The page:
Dallas has a serious case of “job sprawl,” according to new research highlighted by the U.S. Census Bureau.
The research, promoted in a March 4 article on the Census Bureau’s website, shows that while many of the region’s jobs have been created in suburbs north of Dallas, a lot of low-income residents can’t easily take advantage of those opportunities because they live too far south of those employers.
“Job sprawl to the suburbs has created a commuting challenge that hits low-income residents the hardest,” the Census Bureau says. “Many may not be able to afford a car and if access to public transportation is limited, those living in cities cannot take advantage of job opportunities in suburbs miles away.”
According to the bureau, economists refer to this gap between where jobs are and where people live as “spatial mismatch,” which can trigger high unemployment and long spells of joblessness for low-income people. The research indicates this mismatch is prevalent in the Dallas area.
The study referenced by the Census Bureau was published in June 2019 by the Lincoln Institute of Land Policy. In the study, researchers mapped out disparities from 2002 to 2015 between the locations of jobs and low-income residents in the Dallas area.
Considerable growth in low-wage jobs has occurred roughly 25 miles north of downtown Dallas, the study says. It notes the presence in suburbs north of Dallas, including Frisco and Plano, where employers have expanded or relocated in recent years. These include KFC, GEICO, Liberty Mutual Insurance, Pizza Hut, Samsung, Raytheon, and Toyota.
Yet many low-income people who could benefit from those jobs live in subsidized housing clustered in and around South Dallas, according to the study. Those jobs often are out of reach for those residents because they don’t own cars, don’t have sufficient access to public transportation, or can’t afford roadway tolls, the study says.
In peak traffic, it can take an average of 45 minutes by car or two hours by public transit for commuters traveling south to north, or vice versa, according to the study. Even if a worker has a car, driving might be too costly. The main route between north and south is the Dallas North Tollway, where yearly tolls are estimated at $175 to $3,289, according to the study.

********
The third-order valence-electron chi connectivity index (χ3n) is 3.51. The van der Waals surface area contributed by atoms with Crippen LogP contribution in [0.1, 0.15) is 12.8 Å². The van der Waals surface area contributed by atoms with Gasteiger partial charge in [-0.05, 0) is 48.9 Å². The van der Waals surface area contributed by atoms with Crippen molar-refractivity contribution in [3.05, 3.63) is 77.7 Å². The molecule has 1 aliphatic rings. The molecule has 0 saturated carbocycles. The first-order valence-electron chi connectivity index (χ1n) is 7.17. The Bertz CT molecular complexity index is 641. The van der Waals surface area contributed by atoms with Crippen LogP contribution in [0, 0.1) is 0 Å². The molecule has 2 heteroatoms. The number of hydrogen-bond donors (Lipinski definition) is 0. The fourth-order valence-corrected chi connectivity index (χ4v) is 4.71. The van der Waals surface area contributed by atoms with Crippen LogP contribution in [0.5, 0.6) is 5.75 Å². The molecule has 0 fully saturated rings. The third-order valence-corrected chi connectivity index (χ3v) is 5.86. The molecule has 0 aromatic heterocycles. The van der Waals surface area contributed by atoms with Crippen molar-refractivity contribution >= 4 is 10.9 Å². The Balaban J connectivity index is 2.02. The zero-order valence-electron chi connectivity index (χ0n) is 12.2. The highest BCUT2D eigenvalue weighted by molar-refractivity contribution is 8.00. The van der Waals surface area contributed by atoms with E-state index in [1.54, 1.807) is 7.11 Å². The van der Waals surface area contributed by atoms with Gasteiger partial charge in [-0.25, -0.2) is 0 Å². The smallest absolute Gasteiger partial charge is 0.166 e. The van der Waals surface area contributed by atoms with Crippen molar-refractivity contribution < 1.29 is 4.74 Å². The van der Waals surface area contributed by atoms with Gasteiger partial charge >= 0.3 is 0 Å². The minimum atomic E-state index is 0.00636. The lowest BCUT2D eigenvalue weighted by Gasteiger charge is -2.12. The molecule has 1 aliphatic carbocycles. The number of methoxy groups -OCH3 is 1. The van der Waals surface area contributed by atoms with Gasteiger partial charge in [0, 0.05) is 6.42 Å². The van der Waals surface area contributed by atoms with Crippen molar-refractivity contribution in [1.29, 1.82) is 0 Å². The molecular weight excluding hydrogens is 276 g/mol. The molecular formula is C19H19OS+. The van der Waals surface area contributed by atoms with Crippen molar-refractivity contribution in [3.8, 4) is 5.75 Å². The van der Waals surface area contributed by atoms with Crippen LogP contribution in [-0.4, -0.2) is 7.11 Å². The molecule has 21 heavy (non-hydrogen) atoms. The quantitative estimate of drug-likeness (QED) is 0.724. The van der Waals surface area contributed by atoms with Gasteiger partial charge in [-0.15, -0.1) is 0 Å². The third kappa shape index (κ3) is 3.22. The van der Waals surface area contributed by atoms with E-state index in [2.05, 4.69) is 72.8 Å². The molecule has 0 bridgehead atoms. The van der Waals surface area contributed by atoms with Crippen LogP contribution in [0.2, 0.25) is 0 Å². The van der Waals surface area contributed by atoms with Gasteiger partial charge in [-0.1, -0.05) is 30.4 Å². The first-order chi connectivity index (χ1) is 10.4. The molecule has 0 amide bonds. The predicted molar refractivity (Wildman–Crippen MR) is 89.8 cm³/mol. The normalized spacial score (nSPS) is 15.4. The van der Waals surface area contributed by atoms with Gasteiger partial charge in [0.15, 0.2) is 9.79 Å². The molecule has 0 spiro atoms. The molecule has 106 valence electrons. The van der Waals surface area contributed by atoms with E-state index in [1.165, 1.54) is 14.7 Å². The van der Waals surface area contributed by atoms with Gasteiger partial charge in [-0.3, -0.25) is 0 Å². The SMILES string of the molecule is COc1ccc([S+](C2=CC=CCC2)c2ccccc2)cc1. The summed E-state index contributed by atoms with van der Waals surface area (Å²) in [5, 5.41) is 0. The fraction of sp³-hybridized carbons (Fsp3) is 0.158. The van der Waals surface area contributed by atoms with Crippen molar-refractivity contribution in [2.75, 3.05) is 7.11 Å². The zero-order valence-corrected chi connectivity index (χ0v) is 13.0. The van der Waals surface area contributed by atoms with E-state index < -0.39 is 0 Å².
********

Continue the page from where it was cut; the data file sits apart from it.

Meanwhile, the study notes, the job-saturated suburbs north of Dallas lack adequate public transit.
“Policymakers should consider policies that reduce spatial inequality and spatial mismatch between available jobs and low-income families. Distributing subsidized housing evenly throughout the region and expanding public transit that connects activity centers and low-income neighborhoods are key steps toward achieving this goal,” the study says.
Residents potentially could relocate to residential areas closer to suburban jobs north of Dallas, but the study points out that surrounding houses and apartments aren’t affordable for typical low-income households.
In Collin County, the median sale price for a home stood at $335,000 this January, according to the Colin County Association of Realtors. By comparison, the median price of a home in Dallas County was $240,000, the MetroTexas Association of Realtors says.
In the apartment market, the average rent in Plano is $1,349, versus $1,244 in Dallas, according to rental platform RentCafé.
“As new job opportunities are moving to the suburbs, it’s important and critical that workplaces are accessible for employees, especially low-income workers who don’t own a car,” Reza Sardari, who led the study, said during an April 2019 webinar hosted by the Census Bureau.
Sardari, who earned a doctoral degree in urban studies and urban affairs from the University of Texas at Arlington, is a traffic and revenue analyst for Austin-based Cintra, a transportation infrastructure company. He’s a specialist in geographic information systems (GIS).
Kelle Marsalis, president and CEO of the Plano Chamber of Commerce, says her organization supports ongoing efforts aimed at boosting access to jobs for people living throughout North Texas, such as improvement of housing availability and development of DART’s 26-mile Silver Line regional rail service.
“As a thriving business community that continues to see an expansion in economic development and job growth, it is imperative that Plano continues to improve on its ability to provide attainable housing for our workforce and innovative solutions to transportation,” Marsalis tells CultureMap. “Our companies, big and small, locate in Plano for a variety of reasons, but having access to talent is certainly at the top of the list.”